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Stateful Firewall Overview for Junos OS Extension-Provider Packages


Routers use firewalls to track and control the flow of traffic. Adaptive Services and MultiServices PICs employ a type of firewall called a stateful firewall. Contrasted with a stateless firewall that inspects packets in isolation, a stateful firewall provides an extra layer of security by using state information derived from past communications and other applications to make dynamic control decisions for new communication attempts.

Stateful Firewall (SFW) is supported on Junos OS extension-provider packages (known as Junos Services Framework (JSF) in Junos OS Releases earlier than 12.3). Junos OS extension-provider packages are suites of applications or features that enable the integration of various services on Junos-based platforms.

Stateful firewalls group relevant flows into conversations. A flow is identified by the following five properties:

  • Source address

  • Source port

  • Destination address

  • Destination port

  • Protocol


The protocols that are not supported on top of TCP/UDP can have the source port and destination port mapped to other fields.

A typical Transmission Control Protocol (TCP) or User Datagram Protocol (UDP) conversation consists of two flows: the initiation flow and the responder flow. However, some conversations, such as an FTP conversation, might consist of two control flows and many data flows.

Firewall rules govern whether the conversation is allowed to be established. If a conversation is allowed, all flows within the conversation are permitted, including flows that are created during the life cycle of the conversation.

You configure stateful firewalls using a powerful rule-driven conversation handling path. A rule consists of direction, source address, source port, destination address, destination port, IP protocol value, and application protocol or service. In addition to the specific values you configure, you can assign the value any to rule objects, addresses, or ports, which allows them to match any input value. Finally, you can optionally negate the rule objects, which negates the result of the type-specific match.

Firewall rules are directional. For each new conversation, the router software checks the initiation flow matching the direction specified by the rule.

Firewall rules are ordered. The software checks the rules in the order in which you include them in the configuration. The first time the firewall discovers a match, the router implements the action specified by that rule. Rules still unchecked are ignored.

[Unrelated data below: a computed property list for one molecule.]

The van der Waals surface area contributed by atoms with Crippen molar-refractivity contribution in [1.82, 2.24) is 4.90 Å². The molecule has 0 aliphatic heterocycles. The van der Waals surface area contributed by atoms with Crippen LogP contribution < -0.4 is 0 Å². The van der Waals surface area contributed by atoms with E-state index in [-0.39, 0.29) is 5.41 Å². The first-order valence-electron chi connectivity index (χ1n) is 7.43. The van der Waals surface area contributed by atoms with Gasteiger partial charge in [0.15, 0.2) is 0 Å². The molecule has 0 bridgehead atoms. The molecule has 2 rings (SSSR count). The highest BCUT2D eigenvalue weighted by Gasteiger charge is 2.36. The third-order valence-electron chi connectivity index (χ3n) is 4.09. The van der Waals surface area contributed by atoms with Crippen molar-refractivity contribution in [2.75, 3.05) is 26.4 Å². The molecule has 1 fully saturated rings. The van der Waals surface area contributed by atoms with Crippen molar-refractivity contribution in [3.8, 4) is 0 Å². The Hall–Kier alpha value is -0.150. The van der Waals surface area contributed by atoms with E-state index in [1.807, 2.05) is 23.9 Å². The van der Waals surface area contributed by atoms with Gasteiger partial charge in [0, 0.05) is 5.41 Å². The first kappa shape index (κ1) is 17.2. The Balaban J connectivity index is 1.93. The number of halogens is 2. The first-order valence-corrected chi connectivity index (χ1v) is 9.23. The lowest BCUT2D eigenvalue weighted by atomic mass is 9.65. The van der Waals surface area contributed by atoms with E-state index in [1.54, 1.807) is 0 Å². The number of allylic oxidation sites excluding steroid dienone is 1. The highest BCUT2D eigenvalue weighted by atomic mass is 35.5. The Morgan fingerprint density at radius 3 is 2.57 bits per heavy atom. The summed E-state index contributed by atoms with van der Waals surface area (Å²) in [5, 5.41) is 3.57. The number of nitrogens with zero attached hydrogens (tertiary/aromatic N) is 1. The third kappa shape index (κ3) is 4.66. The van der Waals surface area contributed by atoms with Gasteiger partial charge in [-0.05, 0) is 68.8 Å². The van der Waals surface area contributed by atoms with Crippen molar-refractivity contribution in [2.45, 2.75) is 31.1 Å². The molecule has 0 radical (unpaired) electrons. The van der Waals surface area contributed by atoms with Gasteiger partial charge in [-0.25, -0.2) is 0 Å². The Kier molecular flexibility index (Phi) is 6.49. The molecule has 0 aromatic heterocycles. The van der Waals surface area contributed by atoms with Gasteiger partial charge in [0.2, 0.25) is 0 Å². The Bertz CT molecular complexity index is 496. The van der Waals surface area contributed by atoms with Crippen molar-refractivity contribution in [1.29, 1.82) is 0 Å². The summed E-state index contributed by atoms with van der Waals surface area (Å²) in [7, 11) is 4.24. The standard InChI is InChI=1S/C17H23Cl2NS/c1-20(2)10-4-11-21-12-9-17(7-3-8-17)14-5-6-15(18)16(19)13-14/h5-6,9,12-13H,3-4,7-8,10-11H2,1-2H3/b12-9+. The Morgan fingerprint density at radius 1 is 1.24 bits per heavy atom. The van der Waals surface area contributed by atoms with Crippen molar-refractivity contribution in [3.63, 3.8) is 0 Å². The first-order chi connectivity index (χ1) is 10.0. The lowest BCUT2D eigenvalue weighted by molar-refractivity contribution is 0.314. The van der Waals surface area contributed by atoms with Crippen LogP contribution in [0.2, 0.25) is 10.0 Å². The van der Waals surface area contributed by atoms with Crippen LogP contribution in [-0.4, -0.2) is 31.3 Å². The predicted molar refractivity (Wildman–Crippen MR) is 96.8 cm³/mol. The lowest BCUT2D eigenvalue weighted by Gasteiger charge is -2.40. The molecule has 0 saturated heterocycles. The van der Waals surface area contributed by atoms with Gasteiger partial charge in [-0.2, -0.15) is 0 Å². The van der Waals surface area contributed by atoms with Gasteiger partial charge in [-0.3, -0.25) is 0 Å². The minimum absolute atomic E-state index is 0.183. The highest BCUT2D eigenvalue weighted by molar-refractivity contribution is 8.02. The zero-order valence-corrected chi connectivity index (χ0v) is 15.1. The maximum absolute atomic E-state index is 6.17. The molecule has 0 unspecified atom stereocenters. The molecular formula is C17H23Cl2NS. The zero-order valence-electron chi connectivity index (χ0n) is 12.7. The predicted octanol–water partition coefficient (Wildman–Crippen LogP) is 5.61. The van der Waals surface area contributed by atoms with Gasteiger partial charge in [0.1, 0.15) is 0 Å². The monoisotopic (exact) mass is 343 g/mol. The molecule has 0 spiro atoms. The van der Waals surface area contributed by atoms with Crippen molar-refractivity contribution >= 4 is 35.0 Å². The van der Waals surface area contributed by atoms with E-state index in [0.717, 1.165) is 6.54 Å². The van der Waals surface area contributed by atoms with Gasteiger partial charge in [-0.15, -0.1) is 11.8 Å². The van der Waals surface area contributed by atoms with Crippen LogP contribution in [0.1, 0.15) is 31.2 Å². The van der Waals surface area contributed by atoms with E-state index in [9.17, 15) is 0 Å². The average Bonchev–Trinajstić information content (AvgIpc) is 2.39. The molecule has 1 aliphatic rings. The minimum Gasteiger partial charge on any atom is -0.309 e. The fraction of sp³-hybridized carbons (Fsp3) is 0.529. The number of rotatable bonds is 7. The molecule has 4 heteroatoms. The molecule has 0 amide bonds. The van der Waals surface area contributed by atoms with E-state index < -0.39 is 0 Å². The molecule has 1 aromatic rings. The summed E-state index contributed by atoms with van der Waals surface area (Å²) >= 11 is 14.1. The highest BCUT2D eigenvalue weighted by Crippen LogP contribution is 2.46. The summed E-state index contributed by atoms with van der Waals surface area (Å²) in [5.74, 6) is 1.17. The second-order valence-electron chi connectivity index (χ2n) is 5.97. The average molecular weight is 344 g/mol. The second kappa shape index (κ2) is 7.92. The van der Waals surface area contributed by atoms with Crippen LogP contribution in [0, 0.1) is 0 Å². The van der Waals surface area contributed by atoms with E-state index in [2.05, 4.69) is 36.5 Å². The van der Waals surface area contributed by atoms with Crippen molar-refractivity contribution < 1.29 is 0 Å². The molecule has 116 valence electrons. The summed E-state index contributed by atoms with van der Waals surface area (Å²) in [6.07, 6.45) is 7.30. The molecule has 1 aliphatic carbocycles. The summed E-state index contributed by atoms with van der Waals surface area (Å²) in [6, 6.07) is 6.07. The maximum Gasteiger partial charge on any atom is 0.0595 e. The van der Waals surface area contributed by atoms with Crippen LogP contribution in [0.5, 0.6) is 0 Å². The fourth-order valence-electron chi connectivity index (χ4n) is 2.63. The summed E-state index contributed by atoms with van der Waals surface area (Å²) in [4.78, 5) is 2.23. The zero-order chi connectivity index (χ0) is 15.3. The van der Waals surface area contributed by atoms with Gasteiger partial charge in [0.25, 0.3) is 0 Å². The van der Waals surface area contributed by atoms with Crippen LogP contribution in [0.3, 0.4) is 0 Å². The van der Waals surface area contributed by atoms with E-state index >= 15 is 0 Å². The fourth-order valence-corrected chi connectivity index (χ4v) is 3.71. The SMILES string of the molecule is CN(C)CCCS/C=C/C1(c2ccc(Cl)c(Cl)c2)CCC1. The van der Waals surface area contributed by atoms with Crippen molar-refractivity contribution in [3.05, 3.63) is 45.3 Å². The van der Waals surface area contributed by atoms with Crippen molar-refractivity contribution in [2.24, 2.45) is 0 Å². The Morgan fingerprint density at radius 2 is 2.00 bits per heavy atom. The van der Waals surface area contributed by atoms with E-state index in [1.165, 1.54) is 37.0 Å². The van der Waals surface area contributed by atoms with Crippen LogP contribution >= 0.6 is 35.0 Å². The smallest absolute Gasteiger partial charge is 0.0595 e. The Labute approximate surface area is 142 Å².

Stateful Firewall Support for Application Protocols

By inspecting the application protocol data, the AS or MultiServices PIC firewall can intelligently enforce security policies and allow only the minimal required packet traffic to flow through the firewall.

The firewall rules are configured in relation to an interface. By default, the stateful firewall allows all sessions initiated from the hosts behind the interface to pass through the router.

Stateful Firewall Anomaly Checking

The stateful firewall recognizes the following events as anomalies and sends them to the IDS software for processing:

  • IP anomalies:

    • IP version is not correct.

    • IP header length field is too small.

    • IP header length is set larger than the entire packet.

    • Bad header checksum.

    • IP total length field is shorter than header length.

    • Packet has incorrect IP options.

    • Internet Control Message Protocol (ICMP) packet length error.

    • Time-to-live (TTL) equals 0.

  • IP address anomalies:

    • IP packet source is a broadcast or multicast.

    • Land attack (source IP equals destination IP).

  • IP fragmentation anomalies:

    • IP fragment overlap.

    • IP fragment missed.

    • IP fragment length error.

    • IP packet length is more than 64 kilobytes (KB).

    • Tiny fragment attack.

  • TCP anomalies:

    • TCP port 0.

    • TCP sequence number 0 and flags 0.

    • TCP sequence number 0 and FIN/PSH/RST flags set.

    • TCP flags with wrong combination (TCP FIN/RST or SYN/(URG|FIN|RST).

    • Bad TCP checksum.

  • UDP anomalies:

    • UDP source or destination port 0.

    • UDP header length check failed.

    • Bad UDP checksum.

  • Anomalies found through stateful TCP or UDP checks:

    • SYN followed by SYN-ACK packets without ACK from initiator.

    • SYN followed by RST packets.

    • SYN without SYN-ACK.

    • Non-SYN first flow packet.

    • ICMP unreachable errors for SYN packets.

    • ICMP unreachable errors for UDP packets.

  • Packets dropped according to stateful firewall rules.

If you employ stateful anomaly detection in conjunction with stateless detection, IDS can provide early warning for a wide range of attacks, including these:

  • TCP or UDP network probes and port scanning

  • SYN flood attacks

  • IP fragmentation-based attacks such as teardrop, bonk, and boink